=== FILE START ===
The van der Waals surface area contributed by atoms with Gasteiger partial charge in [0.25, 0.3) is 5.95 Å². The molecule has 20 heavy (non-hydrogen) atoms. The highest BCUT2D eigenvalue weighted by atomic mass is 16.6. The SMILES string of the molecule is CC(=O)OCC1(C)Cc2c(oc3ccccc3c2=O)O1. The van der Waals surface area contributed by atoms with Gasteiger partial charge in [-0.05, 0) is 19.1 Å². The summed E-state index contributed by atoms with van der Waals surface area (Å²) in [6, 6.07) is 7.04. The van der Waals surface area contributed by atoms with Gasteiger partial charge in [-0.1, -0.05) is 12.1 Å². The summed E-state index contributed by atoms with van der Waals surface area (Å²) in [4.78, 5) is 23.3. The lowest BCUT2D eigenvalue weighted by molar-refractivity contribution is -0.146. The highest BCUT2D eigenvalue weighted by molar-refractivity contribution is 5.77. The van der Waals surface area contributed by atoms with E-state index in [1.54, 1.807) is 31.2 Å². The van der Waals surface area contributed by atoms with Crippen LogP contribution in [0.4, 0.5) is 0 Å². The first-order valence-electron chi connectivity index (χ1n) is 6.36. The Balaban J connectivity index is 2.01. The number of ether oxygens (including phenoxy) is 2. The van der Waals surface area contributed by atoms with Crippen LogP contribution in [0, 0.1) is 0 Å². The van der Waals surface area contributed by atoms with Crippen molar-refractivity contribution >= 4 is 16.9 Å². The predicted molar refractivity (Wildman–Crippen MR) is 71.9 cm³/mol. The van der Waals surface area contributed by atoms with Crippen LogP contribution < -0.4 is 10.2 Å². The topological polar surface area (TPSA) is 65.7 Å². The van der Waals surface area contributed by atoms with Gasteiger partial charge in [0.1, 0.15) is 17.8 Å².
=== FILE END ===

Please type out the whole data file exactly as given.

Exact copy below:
The van der Waals surface area contributed by atoms with Gasteiger partial charge in [0.25, 0.3) is 5.95 Å². The molecule has 20 heavy (non-hydrogen) atoms. The highest BCUT2D eigenvalue weighted by atomic mass is 16.6. The SMILES string of the molecule is CC(=O)OCC1(C)Cc2c(oc3ccccc3c2=O)O1. The van der Waals surface area contributed by atoms with Gasteiger partial charge in [-0.05, 0) is 19.1 Å². The summed E-state index contributed by atoms with van der Waals surface area (Å²) in [6, 6.07) is 7.04. The van der Waals surface area contributed by atoms with Gasteiger partial charge in [-0.1, -0.05) is 12.1 Å². The summed E-state index contributed by atoms with van der Waals surface area (Å²) in [4.78, 5) is 23.3. The lowest BCUT2D eigenvalue weighted by molar-refractivity contribution is -0.146. The highest BCUT2D eigenvalue weighted by molar-refractivity contribution is 5.77. The van der Waals surface area contributed by atoms with E-state index in [1.54, 1.807) is 31.2 Å². The van der Waals surface area contributed by atoms with Crippen LogP contribution in [0.4, 0.5) is 0 Å². The first-order valence-electron chi connectivity index (χ1n) is 6.36. The Balaban J connectivity index is 2.01. The number of ether oxygens (including phenoxy) is 2. The van der Waals surface area contributed by atoms with Crippen LogP contribution in [0, 0.1) is 0 Å². The van der Waals surface area contributed by atoms with Crippen molar-refractivity contribution >= 4 is 16.9 Å². The predicted molar refractivity (Wildman–Crippen MR) is 71.9 cm³/mol. The van der Waals surface area contributed by atoms with Crippen LogP contribution < -0.4 is 10.2 Å². The topological polar surface area (TPSA) is 65.7 Å². The van der Waals surface area contributed by atoms with Gasteiger partial charge in [0.1, 0.15) is 17.8 Å².